Bitcoin Falls as Fed Prepares for Interest Rate Hike
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Bitcoin Falls as Fed Prepares for Interest Rate Hike

3mo ago

Rising interest rates are generally regarded as bad news for digital assets because of how their appeal diminishes.

Bitcoin Falls as Fed Prepares for Interest Rate Hike

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Bitcoin has fallen after the Federal Reserve confirmed that it remains likely to increase U.S. interest rates in March.

But at a news conference, Fed chairman Jerome Powell indicated that a lot of uncertainty remains — including how many interest rate hikes will happen in 2022, and how sharply they will rise.

All of this comes as the central bank attempts to bring inflation under control, and some economists fear the cost-of-living crisis could get worse before it gets better.

As a result, the Fed remains determined to turn off the money taps and end the extensive stimulus programs that were introduced at the height of the coronavirus pandemic. Powell said:

"This is going to be a year in which we move steadily away from the very highly accommodative monetary policy we put in place to deal with the economic effects of the pandemic."

It is worth noting that the Fed will have to achieve a balancing act when it comes to raising interest rates. Employment levels could be affected and the current economic recovery could be derailed if they rise too quickly.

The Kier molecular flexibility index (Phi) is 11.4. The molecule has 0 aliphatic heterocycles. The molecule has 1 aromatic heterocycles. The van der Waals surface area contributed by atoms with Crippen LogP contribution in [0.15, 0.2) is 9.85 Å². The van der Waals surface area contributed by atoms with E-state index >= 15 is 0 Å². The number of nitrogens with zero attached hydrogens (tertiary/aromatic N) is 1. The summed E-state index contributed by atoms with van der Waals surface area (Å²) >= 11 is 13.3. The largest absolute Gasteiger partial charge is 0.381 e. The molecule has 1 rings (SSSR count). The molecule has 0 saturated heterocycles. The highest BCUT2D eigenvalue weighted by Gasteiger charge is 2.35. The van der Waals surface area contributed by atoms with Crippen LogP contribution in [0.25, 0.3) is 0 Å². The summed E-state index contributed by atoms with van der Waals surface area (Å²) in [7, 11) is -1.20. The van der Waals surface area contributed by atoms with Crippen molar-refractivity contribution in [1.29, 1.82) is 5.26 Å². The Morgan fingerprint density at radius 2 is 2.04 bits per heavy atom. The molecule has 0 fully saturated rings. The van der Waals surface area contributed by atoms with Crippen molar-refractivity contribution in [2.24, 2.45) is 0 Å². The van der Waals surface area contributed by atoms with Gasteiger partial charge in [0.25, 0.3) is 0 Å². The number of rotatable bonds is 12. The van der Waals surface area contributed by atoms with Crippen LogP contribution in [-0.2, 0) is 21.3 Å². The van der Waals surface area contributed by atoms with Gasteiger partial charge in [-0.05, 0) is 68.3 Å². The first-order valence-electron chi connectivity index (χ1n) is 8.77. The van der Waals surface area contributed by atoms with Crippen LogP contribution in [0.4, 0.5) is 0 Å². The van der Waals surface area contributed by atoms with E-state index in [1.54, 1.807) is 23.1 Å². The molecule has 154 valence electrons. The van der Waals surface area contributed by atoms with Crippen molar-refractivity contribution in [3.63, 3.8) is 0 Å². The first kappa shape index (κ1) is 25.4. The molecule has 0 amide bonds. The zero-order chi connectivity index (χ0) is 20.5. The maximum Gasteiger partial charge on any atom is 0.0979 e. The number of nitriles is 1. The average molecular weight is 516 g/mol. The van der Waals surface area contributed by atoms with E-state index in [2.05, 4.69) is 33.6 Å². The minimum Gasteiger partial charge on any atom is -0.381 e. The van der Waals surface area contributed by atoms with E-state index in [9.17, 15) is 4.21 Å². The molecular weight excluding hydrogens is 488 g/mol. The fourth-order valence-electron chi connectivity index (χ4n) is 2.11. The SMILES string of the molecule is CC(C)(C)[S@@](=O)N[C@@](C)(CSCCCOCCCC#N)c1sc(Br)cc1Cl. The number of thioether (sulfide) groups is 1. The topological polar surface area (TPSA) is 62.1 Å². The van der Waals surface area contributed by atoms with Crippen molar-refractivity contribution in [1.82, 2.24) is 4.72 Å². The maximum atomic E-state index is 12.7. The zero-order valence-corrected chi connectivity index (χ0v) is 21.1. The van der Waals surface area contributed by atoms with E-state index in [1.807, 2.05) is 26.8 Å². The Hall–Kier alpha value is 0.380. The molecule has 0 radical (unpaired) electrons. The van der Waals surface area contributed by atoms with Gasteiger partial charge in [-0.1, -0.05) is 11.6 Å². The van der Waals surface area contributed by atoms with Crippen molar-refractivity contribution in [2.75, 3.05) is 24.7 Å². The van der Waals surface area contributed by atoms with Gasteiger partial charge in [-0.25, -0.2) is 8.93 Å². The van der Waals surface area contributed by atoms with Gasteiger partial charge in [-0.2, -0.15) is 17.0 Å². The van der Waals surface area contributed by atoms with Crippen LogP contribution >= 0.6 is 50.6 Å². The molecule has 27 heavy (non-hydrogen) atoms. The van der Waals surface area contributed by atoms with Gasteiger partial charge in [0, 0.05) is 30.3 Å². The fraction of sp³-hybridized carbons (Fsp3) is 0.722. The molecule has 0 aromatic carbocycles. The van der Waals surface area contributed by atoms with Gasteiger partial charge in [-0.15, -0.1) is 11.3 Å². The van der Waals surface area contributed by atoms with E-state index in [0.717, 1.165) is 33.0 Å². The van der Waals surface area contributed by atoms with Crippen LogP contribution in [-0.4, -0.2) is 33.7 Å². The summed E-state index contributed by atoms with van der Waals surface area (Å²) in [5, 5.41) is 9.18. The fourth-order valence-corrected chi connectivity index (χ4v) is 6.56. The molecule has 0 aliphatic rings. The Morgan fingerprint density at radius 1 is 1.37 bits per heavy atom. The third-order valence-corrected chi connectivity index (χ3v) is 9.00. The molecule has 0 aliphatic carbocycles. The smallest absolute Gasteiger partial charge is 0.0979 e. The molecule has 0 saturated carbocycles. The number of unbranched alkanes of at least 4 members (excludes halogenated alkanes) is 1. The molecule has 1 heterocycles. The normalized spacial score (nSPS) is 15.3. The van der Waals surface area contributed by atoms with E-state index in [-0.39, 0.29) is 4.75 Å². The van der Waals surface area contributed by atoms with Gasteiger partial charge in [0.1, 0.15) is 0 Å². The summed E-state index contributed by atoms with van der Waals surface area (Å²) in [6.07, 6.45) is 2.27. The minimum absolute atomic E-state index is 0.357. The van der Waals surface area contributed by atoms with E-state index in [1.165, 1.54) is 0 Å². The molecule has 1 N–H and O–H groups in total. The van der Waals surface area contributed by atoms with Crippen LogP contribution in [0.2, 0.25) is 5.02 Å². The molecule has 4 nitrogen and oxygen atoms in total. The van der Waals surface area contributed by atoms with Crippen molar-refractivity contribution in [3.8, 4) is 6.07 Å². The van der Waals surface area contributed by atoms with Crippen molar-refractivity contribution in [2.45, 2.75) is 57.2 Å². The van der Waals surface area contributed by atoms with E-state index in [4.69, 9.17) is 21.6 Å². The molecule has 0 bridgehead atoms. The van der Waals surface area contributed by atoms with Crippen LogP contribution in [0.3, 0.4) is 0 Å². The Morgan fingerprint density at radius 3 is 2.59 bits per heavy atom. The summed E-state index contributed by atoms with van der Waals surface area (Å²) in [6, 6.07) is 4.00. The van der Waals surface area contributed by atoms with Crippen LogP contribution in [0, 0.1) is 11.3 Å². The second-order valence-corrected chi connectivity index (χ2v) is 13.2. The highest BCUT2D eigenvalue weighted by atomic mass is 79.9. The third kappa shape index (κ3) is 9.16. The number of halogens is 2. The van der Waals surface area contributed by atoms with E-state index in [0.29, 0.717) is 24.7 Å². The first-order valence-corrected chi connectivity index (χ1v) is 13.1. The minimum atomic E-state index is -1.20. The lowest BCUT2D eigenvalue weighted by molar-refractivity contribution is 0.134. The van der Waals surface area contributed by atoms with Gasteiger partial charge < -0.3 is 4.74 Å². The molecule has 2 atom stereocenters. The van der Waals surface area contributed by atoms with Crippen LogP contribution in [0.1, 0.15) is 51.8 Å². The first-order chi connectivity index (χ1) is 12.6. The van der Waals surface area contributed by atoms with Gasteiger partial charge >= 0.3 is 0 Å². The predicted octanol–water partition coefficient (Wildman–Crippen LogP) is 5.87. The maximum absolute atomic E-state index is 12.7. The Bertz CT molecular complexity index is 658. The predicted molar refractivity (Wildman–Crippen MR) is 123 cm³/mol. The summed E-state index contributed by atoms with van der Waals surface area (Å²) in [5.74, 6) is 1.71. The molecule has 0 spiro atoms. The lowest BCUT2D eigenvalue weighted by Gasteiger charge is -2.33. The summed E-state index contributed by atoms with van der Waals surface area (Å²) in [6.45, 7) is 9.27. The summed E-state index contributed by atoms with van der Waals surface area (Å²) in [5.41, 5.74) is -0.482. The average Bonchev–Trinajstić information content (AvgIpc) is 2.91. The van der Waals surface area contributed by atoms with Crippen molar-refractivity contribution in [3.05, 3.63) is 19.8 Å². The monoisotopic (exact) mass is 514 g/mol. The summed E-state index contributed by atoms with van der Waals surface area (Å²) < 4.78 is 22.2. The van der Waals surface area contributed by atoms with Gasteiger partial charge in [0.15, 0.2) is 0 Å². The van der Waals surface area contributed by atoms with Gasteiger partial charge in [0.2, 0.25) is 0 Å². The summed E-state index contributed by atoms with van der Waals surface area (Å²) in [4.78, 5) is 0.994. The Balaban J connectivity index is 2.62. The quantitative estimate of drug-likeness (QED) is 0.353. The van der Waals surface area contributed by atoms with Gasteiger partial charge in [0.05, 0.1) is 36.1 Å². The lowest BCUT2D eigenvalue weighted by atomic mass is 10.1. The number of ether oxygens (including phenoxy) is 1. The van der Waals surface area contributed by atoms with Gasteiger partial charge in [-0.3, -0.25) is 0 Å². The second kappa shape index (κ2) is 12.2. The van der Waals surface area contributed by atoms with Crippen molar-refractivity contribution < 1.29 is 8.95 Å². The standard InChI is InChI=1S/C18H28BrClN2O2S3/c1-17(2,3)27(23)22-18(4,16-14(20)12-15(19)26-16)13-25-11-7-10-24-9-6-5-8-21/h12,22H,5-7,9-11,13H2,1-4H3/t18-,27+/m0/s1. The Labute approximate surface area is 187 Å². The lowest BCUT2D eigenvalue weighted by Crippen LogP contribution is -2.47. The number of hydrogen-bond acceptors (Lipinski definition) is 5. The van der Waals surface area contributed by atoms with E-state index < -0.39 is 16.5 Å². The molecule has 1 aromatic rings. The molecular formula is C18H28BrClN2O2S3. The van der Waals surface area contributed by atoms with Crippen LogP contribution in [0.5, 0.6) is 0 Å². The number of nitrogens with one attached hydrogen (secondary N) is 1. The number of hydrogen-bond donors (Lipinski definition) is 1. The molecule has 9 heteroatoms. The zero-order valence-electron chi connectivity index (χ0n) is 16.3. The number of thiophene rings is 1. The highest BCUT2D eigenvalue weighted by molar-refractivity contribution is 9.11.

Reaction to the announcement has been somewhat universal. BTC is currently trading at $36,821 — down 3.76% on the day and markedly lower than the highs of $38,825 seen in the run-up to his remarks. The stock markets also fell marginally on Thursday. Rabobank analyst Jane Foley told the Reuters news agency:

"What cheap money has done is provide a safety blanket from bad news. But as this comfort blanket is pulled away, investors will be more exposed and I suspect this will create a more volatile environment for asset prices."

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The Impact on Crypto

Rising interest rates are generally regarded as bad news for digital assets because of how their appeal diminishes.

Less cautious investors may choose to rely on government bonds and because they pose less of a risk.

Major cryptocurrencies such as BTC and ETH could also end up suffering if the shift in monetary policy has a lasting negative impact on the stock market.

Analysts such as Mike McGlone believe any impact on these digital assets should be short-lived. The crypto markets have now endured two corrections over the past 12 months, while the S&P 500 and Nasdaq 100 have managed to hold on to most of their gains since the pandemic began.

A big line in the sand for Bitcoin stands at $30,000 — a level that was successfully defended last July — and any fall below this psychologically significant price point could have big ramifications.
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